Student's t-test p = 0.746

Discussion

The most important finding of the present study was that the preoperative ultrasonographic measurement of the semitendinosus and gracilis tendons does not present a statistically significant correlation with the intraoperative measurement of the quadruple flexor graft for ligament reconstruction.

Following the publication of studies showing the importance of flexor graft size and its association with a greater risk of ACL reconstruction failure, specifically when smaller than 8 mm,4,16-19 several studies have been conducted in an attempt to preoperatively measure the semitendinosus and gracilis tendons, and to correlate that measurement with the quadruple flexor graft size that would be obtained at the time of surgery.

Anthropometric data have been studied in different populations, but the obtained results are inconsistent, hindering an appropriate correlation between these data and the intraoperative measurement of the quadruple flexor graft.6-9,20,21

Studies that used imaging tests for the preoperative measurement of the semitendinosus and gracilis tendons have presented a better correlation with the intraoperative measurement. In addition to several studies with magnetic resonance imaging,10-14,22,23 computed tomography with 3-D15 reconstruction and, more recently, ultrasonography have been used.14

In the study by Erquicia et al.,14 both magnetic resonance imaging (MRI; with magnifications of 2× and 4×) and ultrasound were used. Those authors concluded that the calculation of the cross-sectional area with the three methods was adequate to estimate the size of the quadruple graft flexors in the surgical procedure. While the results obtained with ultrasound were comparable to those of MRI with 2× magnification, 4× MRI presented much higher accuracy. Finally, they asserted that lower limit values with a cross-sectional area of 25 mm2, 17 mm2, and 14 mm2, in relation to the 2× MRI, 4× MRI, and ultrasound, respectively, would be adequate to predict a flexor graft with at least 8 mm.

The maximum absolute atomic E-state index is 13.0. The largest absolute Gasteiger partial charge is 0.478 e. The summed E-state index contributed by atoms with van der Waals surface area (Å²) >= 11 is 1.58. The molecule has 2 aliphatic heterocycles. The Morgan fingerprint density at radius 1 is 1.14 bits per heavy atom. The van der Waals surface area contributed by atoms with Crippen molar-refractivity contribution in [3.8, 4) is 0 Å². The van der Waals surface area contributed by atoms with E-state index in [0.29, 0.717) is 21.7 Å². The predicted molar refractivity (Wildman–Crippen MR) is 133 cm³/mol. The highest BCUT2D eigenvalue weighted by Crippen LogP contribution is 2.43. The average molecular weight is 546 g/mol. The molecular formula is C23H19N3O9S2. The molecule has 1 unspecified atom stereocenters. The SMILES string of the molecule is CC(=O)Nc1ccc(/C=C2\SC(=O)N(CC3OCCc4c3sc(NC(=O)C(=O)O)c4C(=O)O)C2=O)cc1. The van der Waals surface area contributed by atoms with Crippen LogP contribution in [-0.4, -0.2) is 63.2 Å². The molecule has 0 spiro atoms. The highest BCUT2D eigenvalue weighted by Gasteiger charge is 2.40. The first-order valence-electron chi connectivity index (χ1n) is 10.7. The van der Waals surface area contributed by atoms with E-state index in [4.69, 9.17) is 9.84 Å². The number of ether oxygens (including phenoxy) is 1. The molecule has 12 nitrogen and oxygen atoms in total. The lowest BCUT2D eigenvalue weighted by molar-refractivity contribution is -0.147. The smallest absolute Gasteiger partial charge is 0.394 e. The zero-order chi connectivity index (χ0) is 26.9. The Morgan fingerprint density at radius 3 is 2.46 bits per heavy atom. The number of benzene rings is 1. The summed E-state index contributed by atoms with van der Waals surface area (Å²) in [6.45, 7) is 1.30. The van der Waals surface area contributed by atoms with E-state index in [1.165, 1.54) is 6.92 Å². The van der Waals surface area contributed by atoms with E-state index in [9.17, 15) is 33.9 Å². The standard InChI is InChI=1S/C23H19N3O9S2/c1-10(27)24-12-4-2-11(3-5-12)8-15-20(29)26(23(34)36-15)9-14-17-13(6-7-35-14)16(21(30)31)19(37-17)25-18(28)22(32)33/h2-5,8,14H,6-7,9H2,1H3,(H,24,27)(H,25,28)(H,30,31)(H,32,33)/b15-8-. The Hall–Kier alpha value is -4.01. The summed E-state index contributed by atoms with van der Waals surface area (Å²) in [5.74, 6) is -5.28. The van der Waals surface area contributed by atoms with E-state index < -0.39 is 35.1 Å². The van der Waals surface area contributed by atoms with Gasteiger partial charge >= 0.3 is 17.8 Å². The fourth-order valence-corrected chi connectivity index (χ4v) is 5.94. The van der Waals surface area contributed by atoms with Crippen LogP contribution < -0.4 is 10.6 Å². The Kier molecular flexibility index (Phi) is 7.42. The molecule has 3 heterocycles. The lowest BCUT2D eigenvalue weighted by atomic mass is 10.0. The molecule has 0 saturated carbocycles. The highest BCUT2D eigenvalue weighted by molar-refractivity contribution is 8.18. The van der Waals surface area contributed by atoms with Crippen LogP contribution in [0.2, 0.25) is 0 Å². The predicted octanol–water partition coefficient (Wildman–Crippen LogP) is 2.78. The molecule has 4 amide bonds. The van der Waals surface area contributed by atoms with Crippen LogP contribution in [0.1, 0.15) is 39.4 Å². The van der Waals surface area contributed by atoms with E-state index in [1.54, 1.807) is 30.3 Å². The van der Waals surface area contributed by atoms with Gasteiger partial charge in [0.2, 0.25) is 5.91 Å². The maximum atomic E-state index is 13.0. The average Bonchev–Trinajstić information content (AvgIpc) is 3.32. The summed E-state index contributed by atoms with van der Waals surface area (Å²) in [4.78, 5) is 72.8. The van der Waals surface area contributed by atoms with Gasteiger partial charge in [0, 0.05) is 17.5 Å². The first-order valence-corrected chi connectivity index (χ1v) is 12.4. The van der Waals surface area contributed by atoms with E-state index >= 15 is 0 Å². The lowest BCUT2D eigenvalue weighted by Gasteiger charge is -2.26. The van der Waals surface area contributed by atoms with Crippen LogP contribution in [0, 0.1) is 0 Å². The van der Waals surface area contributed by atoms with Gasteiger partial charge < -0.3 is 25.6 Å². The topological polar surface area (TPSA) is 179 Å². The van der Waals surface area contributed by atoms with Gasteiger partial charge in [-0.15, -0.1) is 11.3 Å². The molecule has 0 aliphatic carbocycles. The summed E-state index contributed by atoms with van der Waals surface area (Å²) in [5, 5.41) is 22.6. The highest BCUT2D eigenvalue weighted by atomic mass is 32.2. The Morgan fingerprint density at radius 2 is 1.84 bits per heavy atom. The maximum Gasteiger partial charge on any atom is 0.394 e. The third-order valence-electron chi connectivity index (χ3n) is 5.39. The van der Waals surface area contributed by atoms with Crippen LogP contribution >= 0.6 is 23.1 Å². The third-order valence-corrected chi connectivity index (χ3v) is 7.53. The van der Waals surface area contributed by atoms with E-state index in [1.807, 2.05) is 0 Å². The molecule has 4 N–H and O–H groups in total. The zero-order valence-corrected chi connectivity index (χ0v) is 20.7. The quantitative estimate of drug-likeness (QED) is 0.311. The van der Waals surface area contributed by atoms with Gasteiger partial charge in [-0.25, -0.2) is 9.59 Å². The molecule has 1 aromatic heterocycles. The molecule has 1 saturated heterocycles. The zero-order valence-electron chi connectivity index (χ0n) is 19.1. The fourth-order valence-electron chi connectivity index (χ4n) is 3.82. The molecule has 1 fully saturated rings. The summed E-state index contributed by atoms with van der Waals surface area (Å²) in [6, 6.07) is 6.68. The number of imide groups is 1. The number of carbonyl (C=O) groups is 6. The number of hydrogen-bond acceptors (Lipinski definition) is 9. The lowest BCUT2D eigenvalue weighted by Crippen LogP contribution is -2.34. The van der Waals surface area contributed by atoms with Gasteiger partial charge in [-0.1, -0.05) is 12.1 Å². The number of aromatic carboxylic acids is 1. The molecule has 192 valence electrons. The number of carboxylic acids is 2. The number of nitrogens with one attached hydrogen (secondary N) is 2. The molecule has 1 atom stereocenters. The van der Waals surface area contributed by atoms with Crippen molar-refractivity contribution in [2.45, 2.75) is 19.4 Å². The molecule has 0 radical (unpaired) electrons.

The present study contradicts the results obtained by Erquicia et al.14 in relation to the minimum value in ultrasound measurement of 14 mm2 as an adequate value to predict the minimum value of 8 mm for the flexor graft. In the present study, some patients who presented values greater than 14 mm2 by ultrasound had grafts smaller than 8 mm in the surgery. Regarding grafts obtained greater than 8 mm, the smallest area obtained on ultrasonography was 24 mm2. This difference may due to the fact that the ultrasound imaging is operator-dependent and that, specifically in the case of tendon measurement by this radiological method, in which the tendons undergo spatial deformation according to the pressure applied with the transducer by the examiner, it is not possible to quantify and standardize it. Thus, this test was not reproducible in relation to previous studies.

The authors aimed studying the use of ultrasonography in the measurement of the semitendinosus and gracilis tendons preoperatively due to the accessibility and the low cost of this exam, aspects of relevant importance in Brazil, especially in public health service. MRI, although routinely done in cases of ligament injury, is not usually performed using the specific techniques proposed for semitendinosus and gracilis tendon measurements in published studies. Thus, for preoperative measurement, ultrasound would be a more practical and cheaper method in Brazil. However, the hypothesis that ultrasonography would be a suitable exam to predict quadruple flexor graft size was not confirmed.

One of the limitations of the present study is the fact that the semitendinosus and gracilis tendons were not measured in the intraoperative period and were not associated with the data obtained by ultrasound imaging. Perhaps in this way some correlation could have been found, rather than simply comparing with the measurement of the graft already in quadruple format, despite the actions implemented in the measurement to avoid discrepancies. Another limitation was the nonuse of another (more specific) method for intraoperative measurement, since the measurement guides present in the materials routinely used for reconstruction of the ACL show increments of only 0.5 mm, which in itself weakens the correlation with the ultrasound measurements, in which the values are accurate up to the second decimal place. Studies using an intraoperative tool with higher measurement accuracy may better assess the correlation between ultrasound and intraoperative measurement.

Conclusion

Preoperative ultrasound imaging of the semitendinosus and gracilis muscle tendons does not present a statistically significant correlation with the intraoperative measurement of the quadruple flexor graft for ligament reconstruction.

Study conducted at Universidade Federal de São Paulo, Escola Paulista de Medicina, Centro de Ortopedia e Traumatologia do Esporte (CETE), São Paulo, SP, Brazil.

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Recibido: 12 de Diciembre de 2016; Aprobado: 23 de Febrero de 2017; : 08 de Junio de 2018

Conflicts of interest

The authors declare no conflicts of interest.

*Corresponding author. E-mail: jvnovaretti@gmail.com (J.V. Novaretti).